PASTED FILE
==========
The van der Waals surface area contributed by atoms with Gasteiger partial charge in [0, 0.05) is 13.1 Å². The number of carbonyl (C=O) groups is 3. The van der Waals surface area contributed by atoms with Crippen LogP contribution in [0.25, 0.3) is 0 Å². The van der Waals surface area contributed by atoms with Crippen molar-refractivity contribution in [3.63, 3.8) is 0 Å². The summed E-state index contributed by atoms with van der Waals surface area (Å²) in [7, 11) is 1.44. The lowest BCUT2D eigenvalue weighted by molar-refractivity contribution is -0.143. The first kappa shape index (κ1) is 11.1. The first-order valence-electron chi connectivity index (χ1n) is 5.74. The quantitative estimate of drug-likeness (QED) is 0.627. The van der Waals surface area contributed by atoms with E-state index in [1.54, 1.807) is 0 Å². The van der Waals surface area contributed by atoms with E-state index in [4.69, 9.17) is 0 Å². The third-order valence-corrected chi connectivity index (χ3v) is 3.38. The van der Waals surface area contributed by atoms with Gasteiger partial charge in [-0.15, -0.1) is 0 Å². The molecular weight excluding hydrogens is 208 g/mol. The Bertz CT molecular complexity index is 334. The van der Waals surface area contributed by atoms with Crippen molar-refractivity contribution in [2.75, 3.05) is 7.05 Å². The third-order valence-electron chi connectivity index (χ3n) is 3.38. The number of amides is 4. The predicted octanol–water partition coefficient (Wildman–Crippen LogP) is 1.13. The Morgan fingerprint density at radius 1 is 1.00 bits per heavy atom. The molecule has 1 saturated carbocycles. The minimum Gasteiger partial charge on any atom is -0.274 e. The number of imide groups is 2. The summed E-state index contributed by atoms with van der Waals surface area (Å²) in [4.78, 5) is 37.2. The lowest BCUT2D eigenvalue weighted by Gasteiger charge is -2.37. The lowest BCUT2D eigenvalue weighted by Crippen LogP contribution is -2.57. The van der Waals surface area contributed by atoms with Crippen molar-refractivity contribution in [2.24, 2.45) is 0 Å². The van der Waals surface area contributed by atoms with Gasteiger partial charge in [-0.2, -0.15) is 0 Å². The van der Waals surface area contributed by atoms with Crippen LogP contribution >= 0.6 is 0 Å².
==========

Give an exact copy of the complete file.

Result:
The van der Waals surface area contributed by atoms with Gasteiger partial charge in [0, 0.05) is 13.1 Å². The number of carbonyl (C=O) groups is 3. The van der Waals surface area contributed by atoms with Crippen LogP contribution in [0.25, 0.3) is 0 Å². The van der Waals surface area contributed by atoms with Crippen molar-refractivity contribution in [3.63, 3.8) is 0 Å². The summed E-state index contributed by atoms with van der Waals surface area (Å²) in [7, 11) is 1.44. The lowest BCUT2D eigenvalue weighted by molar-refractivity contribution is -0.143. The first kappa shape index (κ1) is 11.1. The first-order valence-electron chi connectivity index (χ1n) is 5.74. The quantitative estimate of drug-likeness (QED) is 0.627. The van der Waals surface area contributed by atoms with E-state index in [1.54, 1.807) is 0 Å². The van der Waals surface area contributed by atoms with E-state index in [4.69, 9.17) is 0 Å². The third-order valence-corrected chi connectivity index (χ3v) is 3.38. The van der Waals surface area contributed by atoms with Gasteiger partial charge in [-0.15, -0.1) is 0 Å². The molecular weight excluding hydrogens is 208 g/mol. The Bertz CT molecular complexity index is 334. The van der Waals surface area contributed by atoms with Crippen molar-refractivity contribution in [2.75, 3.05) is 7.05 Å². The third-order valence-electron chi connectivity index (χ3n) is 3.38. The number of amides is 4. The predicted octanol–water partition coefficient (Wildman–Crippen LogP) is 1.13. The Morgan fingerprint density at radius 1 is 1.00 bits per heavy atom. The molecule has 1 saturated carbocycles. The minimum Gasteiger partial charge on any atom is -0.274 e. The number of imide groups is 2. The summed E-state index contributed by atoms with van der Waals surface area (Å²) in [4.78, 5) is 37.2. The lowest BCUT2D eigenvalue weighted by Gasteiger charge is -2.37. The lowest BCUT2D eigenvalue weighted by Crippen LogP contribution is -2.57. The van der Waals surface area contributed by atoms with Crippen molar-refractivity contribution in [2.24, 2.45) is 0 Å². The van der Waals surface area contributed by atoms with Gasteiger partial charge in [-0.2, -0.15) is 0 Å². The van der Waals surface area contributed by atoms with Crippen LogP contribution >= 0.6 is 0 Å².